Personally, I agree with the doctor in the article. The vast majority of overweight people feel enough shame already. I really don't think badgering them will help any. In the end, we make up our own minds and the trigger for the "big decision" can come from anywhere and not necessarily from the "experts". If the doctors had that much power to change our minds, there would be a lot fewer smokers in the world too!
Writing this post has been helpful to me personally. I know that there are people I love whom I lecture about weight loss. I have literally said, "it's because I love you". Well, I'm going to try and rein myself in. Love or no love, threats or no threats, we all come (or never come) to that turning point on our own.
Monday, October 19, 2009
The other day, I was having lunch at a sushi restaurant with two colleagues. Neither are slim--they are painfully thin. From what I can tell, they are both addicted to exercise. They also both "watch what they eat", although I have seen one of them drinking a high-calorie food supplement. He knows that he is actually way too thin for his own health. The other colleague seems to enjoy her food, though for the life of me, I can't understand why she would use that vile, low-calorie, chemical-laden dressing on her salads.
We were looking over the menu when L. turned to me and asked if I'd heard that drinking three cups of green tea per day is said to lower your likelihood of developing colo-rectal cancer by 79%. He was both serious and a bit mocking. How did they come to such a precise number? Why not around 75-80%, for instance?
And thus ensued an interesting discussion of orthorexia.
Have your ever heard the term "orthorexia"?
Orthorexia, or orthorexia nervosa is a term coined by Steven Bratman, a Colorado MD, to denote an eating disorder characterized by excessive focus on eating healthy foods. In rare cases, this focus may turn into a fixation so extreme that it can lead to severe malnutrition or even death.
Bratman coined the term in 1997 from the Greek orthos, "correct or right", and orexis for "appetite". Literally "correct appetite", the word is modeled on anorexia, "without appetite", as used in definition of the condition anorexia nervosa. Bratman describes orthorexia as an unhealthy obsession (as in obsessive-compulsive disorder) with what the sufferer considers to be healthy eating. The subject may avoid certain foods, such as those containing fats, preservatives, animal products, or other ingredients considered by the subject to be unhealthy; if the dietary restrictions are too severe or improperly managed, malnutrition can result. Bratman asserts that "emaciation is common among followers of certain health food diets, such as rawfoodism, and this can at times reach the extremes seen in anorexia nervosa." In addition, he claims that "anorexic orthorexia" can be as dangerous as anorexia. However, he states, "the underlying motivation is quite different. While an anorexic wants to lose weight, an orthorexic wants to feel pure, healthy and natural.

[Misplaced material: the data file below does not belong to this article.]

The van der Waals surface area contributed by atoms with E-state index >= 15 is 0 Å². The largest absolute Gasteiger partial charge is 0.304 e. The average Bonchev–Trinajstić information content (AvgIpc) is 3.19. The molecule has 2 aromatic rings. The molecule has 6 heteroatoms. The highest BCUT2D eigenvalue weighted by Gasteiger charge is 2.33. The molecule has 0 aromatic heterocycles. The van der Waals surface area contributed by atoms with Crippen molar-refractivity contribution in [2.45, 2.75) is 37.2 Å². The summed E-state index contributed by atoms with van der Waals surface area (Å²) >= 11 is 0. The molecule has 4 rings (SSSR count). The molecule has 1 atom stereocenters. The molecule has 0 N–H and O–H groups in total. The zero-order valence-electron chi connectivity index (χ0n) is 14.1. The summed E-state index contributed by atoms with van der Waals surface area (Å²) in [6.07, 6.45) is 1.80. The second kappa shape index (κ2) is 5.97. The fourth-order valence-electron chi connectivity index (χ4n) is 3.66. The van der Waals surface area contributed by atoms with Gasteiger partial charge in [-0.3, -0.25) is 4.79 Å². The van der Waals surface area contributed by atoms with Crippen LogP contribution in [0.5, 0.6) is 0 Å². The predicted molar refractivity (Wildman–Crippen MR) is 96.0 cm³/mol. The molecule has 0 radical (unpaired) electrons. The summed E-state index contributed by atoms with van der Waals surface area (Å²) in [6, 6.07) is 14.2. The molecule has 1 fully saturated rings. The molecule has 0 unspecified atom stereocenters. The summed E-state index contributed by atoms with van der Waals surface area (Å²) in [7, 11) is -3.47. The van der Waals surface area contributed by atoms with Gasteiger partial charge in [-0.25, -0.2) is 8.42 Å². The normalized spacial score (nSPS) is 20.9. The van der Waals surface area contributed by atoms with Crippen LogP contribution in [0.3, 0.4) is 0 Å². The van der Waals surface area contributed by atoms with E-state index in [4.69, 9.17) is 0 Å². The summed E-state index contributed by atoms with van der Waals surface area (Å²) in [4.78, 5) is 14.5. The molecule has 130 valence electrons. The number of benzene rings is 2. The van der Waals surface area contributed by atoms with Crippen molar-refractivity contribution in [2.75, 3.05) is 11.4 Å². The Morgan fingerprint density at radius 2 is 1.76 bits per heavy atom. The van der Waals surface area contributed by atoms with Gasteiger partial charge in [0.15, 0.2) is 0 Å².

And from this article in the Guardian, a well-respected British newspaper:
Orthorexics commonly have rigid rules around eating. Refusing to touch sugar, salt, caffeine, alcohol, wheat, gluten, yeast, soya, corn and dairy foods is just the start of their diet restrictions. Any foods that have come into contact with pesticides, herbicides or contain artificial additives are also out.
The obsession about which foods are "good" and which are "bad" means orthorexics can end up malnourished. Their dietary restrictions commonly cause sufferers to feel proud of their "virtuous" behaviour even if it means that eating becomes so stressful their personal relationships can come under pressure and they become socially isolated.
Yes, of course you can be careful about what you eat without suffering from full-blown orthorexia! I repeat (because there are readers who are going to accuse me of attacking their incredibly healthy, fine eating): OF COURSE YOU CAN BE CAREFUL ABOUT WHAT YOU EAT WITHOUT SUFFERING FROM ORTHOREXIA. Clear? Now, you know where I stand.
I grew up in the 1960s when everybody ate marshmallow Fluff on white bread, the only cooking oil you could buy was corn oil and nobody thought it was necessary to think about eating enough fruits and veggies...except for my mom. White bread never crossed our door. Peanut butter came from the health food store and was free of sugar and salt. Baked goods were as rare as hen's teeth in our home.
I grew up in a household where healthy eating reigned supreme. My mom worshipped Adele Davis.
Of course, I rebelled and lusted mightily after all things junky and sweet. I still like sweets. It's just the way I am. But the basics that my mom taught me did stick in my mind.